In a hotel room. Quadram Corp. was previewing a board for the IBM PC that simulates an Apple computer. Everything is on the board--microprocessor, 48K of memory and I/O and display drivers. It uses the keyboard, disk drives, display, and power supply of the PC. Because everything is on the board, when it is installed, the PC can actually do processing of both Apple and IBM programs simultaneously. Since the Apple board does not use the IBM PC memory, data can only be interchanged by writing and reading from disk; software is provided to do this. Price $680.
Three floors up in another hotel room, Osborne was previewing the Osborne Executive. The main external differences between it and the Osborne 1 are that it has a 7 24-line X 80-character amber display, two compact disk drives mounted in the lest side of the housing, a power switch on the front, two serial ports, an IEEE 488 port, and a standard RCA jack for an external monitor. Internally, it has 128K of memory and is able to run synchronous communications software so it can talk ot IBM mainframes using 3271 emulation. Also promised is emulation for 3780, 2780, 3741, and several others.
In addition, it will be able to emulate a wide variety of standard terminals--Beehive, Televideo, Hazeltine, ect.
Upon powering up, the machine goes through an extensive self-test. It then allows you to configure it in any way that you wish with five cursor options, reversed display, key click feedback, 50 or 60 Hz power, 15 communications baud rates, logical and physical device protocols, and various character sets. Price $2495.
In about six months Osborne will also introduce the Executive II which will have an 8088 co-processor, an additional 128K of memory independent from the 128K for the Z80, and an IBM PC compatible video graphics system. Osborne expects that over 80 percent of IBM PC software will run on it. No price yest.
Giving Osborne a good run is the Access Computer which is the first portable to include a full-size built-in printer and acoustic modem. The access is a compact 16 X 10 X 10-3/4 and weighs 33 pounds. It has a 7 amber display, two double density disk drives, Z80 mpu, 64K of memory, 80 cps dot matrix printer and both an acoustic coupler and direct-connect modem built in. The keyboard is detachable and has 76 keys including mumeric keypad and 15 function keys. In addition to the built-in printer, the Access has a parallel port, IEEE 488 port, and two RS-232C ports.
The manufacturer, Access Matrix Corp., bundles a software library in with the Access including CP/M, M Basic, C Basic, Fancy Font (Softcraft), and Perfect Software's integrated programs, Perfect Writer, Speller, Calc, and Filer, Price $2495.
On the other end of the spectrum, a new low-end entry from Venture Micro Inc., the Humdinger, will provide some strong competition for the Timex Sinclair, Video Technology VZ200, Mattel Aquarius, and TI 99/2. The Humdinger has a Z80 mpu, 4K of memory (expandable to 64K), 8K Basic in ROM, cassette I/O, parallel and serial ports, high resolution video (256 x 192 pixels) in eight colors, 12 graphics display modes, and four sound voices (five-octave range). The keyboard has 58 Chiclet-style rubber keys. A full array of peripherals and software is listed on the flyer and price list although we saw only the basic computer. Watch these pages for a complete review. Price $129.95.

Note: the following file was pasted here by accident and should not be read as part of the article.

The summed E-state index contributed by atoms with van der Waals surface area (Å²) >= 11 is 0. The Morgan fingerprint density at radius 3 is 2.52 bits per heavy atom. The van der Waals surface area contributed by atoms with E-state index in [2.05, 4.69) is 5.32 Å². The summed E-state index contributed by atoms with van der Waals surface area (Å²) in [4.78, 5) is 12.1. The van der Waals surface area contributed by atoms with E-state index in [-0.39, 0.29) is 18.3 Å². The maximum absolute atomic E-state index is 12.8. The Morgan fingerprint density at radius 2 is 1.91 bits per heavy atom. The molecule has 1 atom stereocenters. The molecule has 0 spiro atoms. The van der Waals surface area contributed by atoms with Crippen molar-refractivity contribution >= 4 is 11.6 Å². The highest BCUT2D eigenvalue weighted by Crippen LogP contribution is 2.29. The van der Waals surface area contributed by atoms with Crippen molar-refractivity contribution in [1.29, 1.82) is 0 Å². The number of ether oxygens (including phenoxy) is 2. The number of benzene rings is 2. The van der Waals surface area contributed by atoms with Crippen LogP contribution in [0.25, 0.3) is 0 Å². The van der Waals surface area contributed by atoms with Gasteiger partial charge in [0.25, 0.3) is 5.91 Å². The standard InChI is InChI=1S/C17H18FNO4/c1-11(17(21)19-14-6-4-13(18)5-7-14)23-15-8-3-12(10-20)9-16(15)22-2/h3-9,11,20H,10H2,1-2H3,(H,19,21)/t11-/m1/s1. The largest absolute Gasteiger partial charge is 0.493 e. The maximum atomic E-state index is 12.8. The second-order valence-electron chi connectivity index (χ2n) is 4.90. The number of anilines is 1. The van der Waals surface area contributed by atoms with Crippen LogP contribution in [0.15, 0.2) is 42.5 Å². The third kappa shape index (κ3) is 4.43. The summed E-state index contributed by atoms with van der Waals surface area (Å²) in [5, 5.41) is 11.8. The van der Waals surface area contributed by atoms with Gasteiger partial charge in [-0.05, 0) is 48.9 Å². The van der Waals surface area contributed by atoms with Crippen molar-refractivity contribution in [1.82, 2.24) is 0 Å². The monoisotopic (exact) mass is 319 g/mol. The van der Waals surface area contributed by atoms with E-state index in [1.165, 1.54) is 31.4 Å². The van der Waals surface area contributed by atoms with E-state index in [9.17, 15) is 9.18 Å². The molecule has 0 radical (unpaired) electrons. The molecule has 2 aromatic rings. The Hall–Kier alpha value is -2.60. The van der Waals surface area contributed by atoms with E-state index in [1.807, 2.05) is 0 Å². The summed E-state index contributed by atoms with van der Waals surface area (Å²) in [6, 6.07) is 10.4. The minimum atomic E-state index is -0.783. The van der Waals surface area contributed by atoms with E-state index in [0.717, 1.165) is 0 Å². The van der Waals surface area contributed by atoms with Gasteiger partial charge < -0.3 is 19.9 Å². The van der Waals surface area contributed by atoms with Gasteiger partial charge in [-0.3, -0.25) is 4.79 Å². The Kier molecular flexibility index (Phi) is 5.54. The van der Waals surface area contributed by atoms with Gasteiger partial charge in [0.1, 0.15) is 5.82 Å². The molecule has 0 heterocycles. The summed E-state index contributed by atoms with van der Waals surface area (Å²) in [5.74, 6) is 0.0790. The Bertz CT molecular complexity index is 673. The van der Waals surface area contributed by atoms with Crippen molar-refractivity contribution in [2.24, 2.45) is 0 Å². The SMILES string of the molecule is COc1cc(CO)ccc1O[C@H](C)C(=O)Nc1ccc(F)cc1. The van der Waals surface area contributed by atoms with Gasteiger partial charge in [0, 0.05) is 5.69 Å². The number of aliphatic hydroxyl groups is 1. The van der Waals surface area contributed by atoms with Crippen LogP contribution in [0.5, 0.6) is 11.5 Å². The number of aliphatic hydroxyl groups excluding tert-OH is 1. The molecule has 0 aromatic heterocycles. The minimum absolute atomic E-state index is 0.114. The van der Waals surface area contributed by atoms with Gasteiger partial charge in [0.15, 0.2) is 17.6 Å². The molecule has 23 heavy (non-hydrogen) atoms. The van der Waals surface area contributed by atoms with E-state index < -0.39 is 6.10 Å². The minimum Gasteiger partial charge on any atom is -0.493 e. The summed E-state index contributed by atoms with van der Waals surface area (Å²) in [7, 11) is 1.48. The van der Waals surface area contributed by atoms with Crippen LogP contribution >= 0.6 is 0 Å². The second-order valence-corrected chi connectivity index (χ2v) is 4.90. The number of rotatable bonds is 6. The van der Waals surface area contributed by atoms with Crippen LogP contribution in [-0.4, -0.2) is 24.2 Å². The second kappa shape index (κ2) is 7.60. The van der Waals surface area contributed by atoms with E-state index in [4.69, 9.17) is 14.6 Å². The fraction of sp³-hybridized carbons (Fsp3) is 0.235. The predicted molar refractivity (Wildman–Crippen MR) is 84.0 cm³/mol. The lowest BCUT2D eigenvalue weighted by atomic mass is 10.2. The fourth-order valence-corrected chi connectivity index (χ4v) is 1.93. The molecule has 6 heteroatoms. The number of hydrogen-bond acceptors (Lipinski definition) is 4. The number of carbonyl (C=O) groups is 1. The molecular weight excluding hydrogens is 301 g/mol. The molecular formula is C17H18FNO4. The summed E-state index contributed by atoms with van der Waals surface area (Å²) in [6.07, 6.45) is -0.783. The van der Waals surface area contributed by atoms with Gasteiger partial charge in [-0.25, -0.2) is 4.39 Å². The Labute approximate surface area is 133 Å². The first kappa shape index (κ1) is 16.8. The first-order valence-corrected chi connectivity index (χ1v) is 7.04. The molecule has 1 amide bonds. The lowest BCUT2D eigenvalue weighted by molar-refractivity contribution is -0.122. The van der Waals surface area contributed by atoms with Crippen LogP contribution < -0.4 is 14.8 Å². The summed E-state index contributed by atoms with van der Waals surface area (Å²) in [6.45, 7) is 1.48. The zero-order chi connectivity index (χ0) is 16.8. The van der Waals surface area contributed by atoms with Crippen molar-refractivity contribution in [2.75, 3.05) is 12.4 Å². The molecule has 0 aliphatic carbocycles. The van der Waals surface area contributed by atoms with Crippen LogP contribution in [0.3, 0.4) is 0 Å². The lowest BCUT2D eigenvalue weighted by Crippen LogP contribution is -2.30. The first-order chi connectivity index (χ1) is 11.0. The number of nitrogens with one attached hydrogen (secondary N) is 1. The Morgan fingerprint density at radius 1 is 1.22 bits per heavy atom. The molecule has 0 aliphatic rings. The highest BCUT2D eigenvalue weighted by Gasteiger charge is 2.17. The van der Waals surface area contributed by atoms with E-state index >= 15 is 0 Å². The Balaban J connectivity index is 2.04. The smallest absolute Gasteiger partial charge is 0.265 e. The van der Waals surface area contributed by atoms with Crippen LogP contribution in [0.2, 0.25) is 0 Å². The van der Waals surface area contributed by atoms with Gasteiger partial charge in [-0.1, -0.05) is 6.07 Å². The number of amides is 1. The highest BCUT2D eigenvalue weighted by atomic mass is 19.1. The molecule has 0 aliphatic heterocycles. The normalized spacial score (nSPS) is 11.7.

Megabyter was showing a universal disk controller for the Apple along with four drives. The universal controller runs standard Apple DOS, as well as CP/M, Pascal, SOS, and Apple III DOS emulation. The 5 dual drive is double density, and stores a whopping 2.4 megabytes per drive. A 3-1/2 Sony-type micro drive stores 560K per unit while an 8 drive allows the use of 8 disks from other systems.
Artra, Inc. introduced Waldo, one of the most fascinating devices at the Faire. Waldo is a board that plugs into an Apple and is a combination of voice recognition circuitry, real-time clock, home-control hardware, and sound and speech synthesizer. In effect, Waldo borrows your computer's "brain' and gives it hearing, speech, and the ability to control the world around it. We'll have a full review of Waldo coming up soon but, the cartoon below will give you some idea of its capabilities. Price $599.
PhotoCaster from Commsoft, Inc. is another nifty device for the Apple. Howard Nurse showed us how it could capture and display an image from a TV camera (b & w or color), send and receive an image over telephone lines in eight seconds using the dithering process developed at Bell Labs, enhance the image using a joystick for entry, and print an image on a dot matrix printer such as the Epson MX-80. Images have a resolution of 128 X 128 pixels with each pixel having 16 gray levels. Color photos are composed of one frame for each of the red, green, and blue primary color images.